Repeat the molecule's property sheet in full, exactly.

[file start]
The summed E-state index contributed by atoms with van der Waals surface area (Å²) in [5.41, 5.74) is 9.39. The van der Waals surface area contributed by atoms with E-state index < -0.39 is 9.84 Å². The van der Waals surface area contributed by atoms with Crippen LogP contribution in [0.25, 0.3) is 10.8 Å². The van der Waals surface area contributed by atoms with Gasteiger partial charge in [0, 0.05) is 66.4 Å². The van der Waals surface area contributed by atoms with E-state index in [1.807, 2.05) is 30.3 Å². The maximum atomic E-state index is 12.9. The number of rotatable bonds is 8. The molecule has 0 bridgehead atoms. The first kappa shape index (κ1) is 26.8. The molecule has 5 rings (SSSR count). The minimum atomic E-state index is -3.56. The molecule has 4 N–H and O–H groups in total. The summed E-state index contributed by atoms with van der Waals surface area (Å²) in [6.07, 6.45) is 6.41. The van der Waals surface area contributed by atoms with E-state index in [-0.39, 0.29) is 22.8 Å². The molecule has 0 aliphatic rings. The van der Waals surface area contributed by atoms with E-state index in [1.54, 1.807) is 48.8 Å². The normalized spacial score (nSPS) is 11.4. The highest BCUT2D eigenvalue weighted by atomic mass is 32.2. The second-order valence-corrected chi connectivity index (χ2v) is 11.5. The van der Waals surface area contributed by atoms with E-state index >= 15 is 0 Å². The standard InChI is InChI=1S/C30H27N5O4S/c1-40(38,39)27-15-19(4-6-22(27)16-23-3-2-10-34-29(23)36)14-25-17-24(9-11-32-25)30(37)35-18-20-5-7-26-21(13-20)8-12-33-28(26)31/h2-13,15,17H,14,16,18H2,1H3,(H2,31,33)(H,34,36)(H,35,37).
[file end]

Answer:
The summed E-state index contributed by atoms with van der Waals surface area (Å²) in [5.41, 5.74) is 9.39. The van der Waals surface area contributed by atoms with E-state index < -0.39 is 9.84 Å². The van der Waals surface area contributed by atoms with Crippen LogP contribution in [0.25, 0.3) is 10.8 Å². The van der Waals surface area contributed by atoms with Gasteiger partial charge in [0, 0.05) is 66.4 Å². The van der Waals surface area contributed by atoms with E-state index in [1.807, 2.05) is 30.3 Å². The maximum atomic E-state index is 12.9. The number of rotatable bonds is 8. The molecule has 0 bridgehead atoms. The first kappa shape index (κ1) is 26.8. The molecule has 5 rings (SSSR count). The minimum atomic E-state index is -3.56. The molecule has 4 N–H and O–H groups in total. The summed E-state index contributed by atoms with van der Waals surface area (Å²) in [6.07, 6.45) is 6.41. The van der Waals surface area contributed by atoms with E-state index in [-0.39, 0.29) is 22.8 Å². The molecule has 0 aliphatic rings. The van der Waals surface area contributed by atoms with E-state index in [1.54, 1.807) is 48.8 Å². The normalized spacial score (nSPS) is 11.4. The highest BCUT2D eigenvalue weighted by atomic mass is 32.2. The second-order valence-corrected chi connectivity index (χ2v) is 11.5. The van der Waals surface area contributed by atoms with E-state index >= 15 is 0 Å². The standard InChI is InChI=1S/C30H27N5O4S/c1-40(38,39)27-15-19(4-6-22(27)16-23-3-2-10-34-29(23)36)14-25-17-24(9-11-32-25)30(37)35-18-20-5-7-26-21(13-20)8-12-33-28(26)31/h2-13,15,17H,14,16,18H2,1H3,(H2,31,33)(H,34,36)(H,35,37).